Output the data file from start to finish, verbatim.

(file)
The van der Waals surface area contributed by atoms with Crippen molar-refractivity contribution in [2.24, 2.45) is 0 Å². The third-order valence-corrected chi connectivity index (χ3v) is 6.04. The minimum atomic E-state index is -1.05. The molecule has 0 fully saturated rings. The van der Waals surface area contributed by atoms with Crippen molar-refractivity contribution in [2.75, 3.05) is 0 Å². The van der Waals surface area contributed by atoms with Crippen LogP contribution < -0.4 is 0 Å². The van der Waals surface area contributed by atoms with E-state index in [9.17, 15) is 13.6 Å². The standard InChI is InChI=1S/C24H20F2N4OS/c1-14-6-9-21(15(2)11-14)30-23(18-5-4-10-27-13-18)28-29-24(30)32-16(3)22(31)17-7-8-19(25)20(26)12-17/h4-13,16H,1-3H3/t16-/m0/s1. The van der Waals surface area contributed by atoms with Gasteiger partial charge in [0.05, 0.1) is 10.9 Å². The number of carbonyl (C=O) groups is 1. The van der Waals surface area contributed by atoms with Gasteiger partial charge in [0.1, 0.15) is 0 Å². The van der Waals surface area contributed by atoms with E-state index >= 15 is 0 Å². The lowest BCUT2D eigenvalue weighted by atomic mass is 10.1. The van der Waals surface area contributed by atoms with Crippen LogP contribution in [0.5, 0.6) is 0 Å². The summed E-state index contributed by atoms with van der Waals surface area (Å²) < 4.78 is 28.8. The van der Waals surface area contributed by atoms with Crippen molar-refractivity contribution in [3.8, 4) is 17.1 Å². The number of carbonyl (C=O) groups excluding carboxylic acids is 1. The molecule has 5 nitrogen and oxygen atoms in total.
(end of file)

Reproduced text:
The van der Waals surface area contributed by atoms with Crippen molar-refractivity contribution in [2.24, 2.45) is 0 Å². The third-order valence-corrected chi connectivity index (χ3v) is 6.04. The minimum atomic E-state index is -1.05. The molecule has 0 fully saturated rings. The van der Waals surface area contributed by atoms with Crippen molar-refractivity contribution in [2.75, 3.05) is 0 Å². The van der Waals surface area contributed by atoms with Crippen LogP contribution < -0.4 is 0 Å². The van der Waals surface area contributed by atoms with E-state index in [9.17, 15) is 13.6 Å². The standard InChI is InChI=1S/C24H20F2N4OS/c1-14-6-9-21(15(2)11-14)30-23(18-5-4-10-27-13-18)28-29-24(30)32-16(3)22(31)17-7-8-19(25)20(26)12-17/h4-13,16H,1-3H3/t16-/m0/s1. The van der Waals surface area contributed by atoms with Gasteiger partial charge in [0.05, 0.1) is 10.9 Å². The number of carbonyl (C=O) groups is 1. The van der Waals surface area contributed by atoms with Gasteiger partial charge in [0.1, 0.15) is 0 Å². The van der Waals surface area contributed by atoms with E-state index >= 15 is 0 Å². The lowest BCUT2D eigenvalue weighted by atomic mass is 10.1. The van der Waals surface area contributed by atoms with Crippen LogP contribution in [0.5, 0.6) is 0 Å². The summed E-state index contributed by atoms with van der Waals surface area (Å²) < 4.78 is 28.8. The van der Waals surface area contributed by atoms with Crippen molar-refractivity contribution in [3.8, 4) is 17.1 Å². The number of carbonyl (C=O) groups excluding carboxylic acids is 1. The molecule has 5 nitrogen and oxygen atoms in total.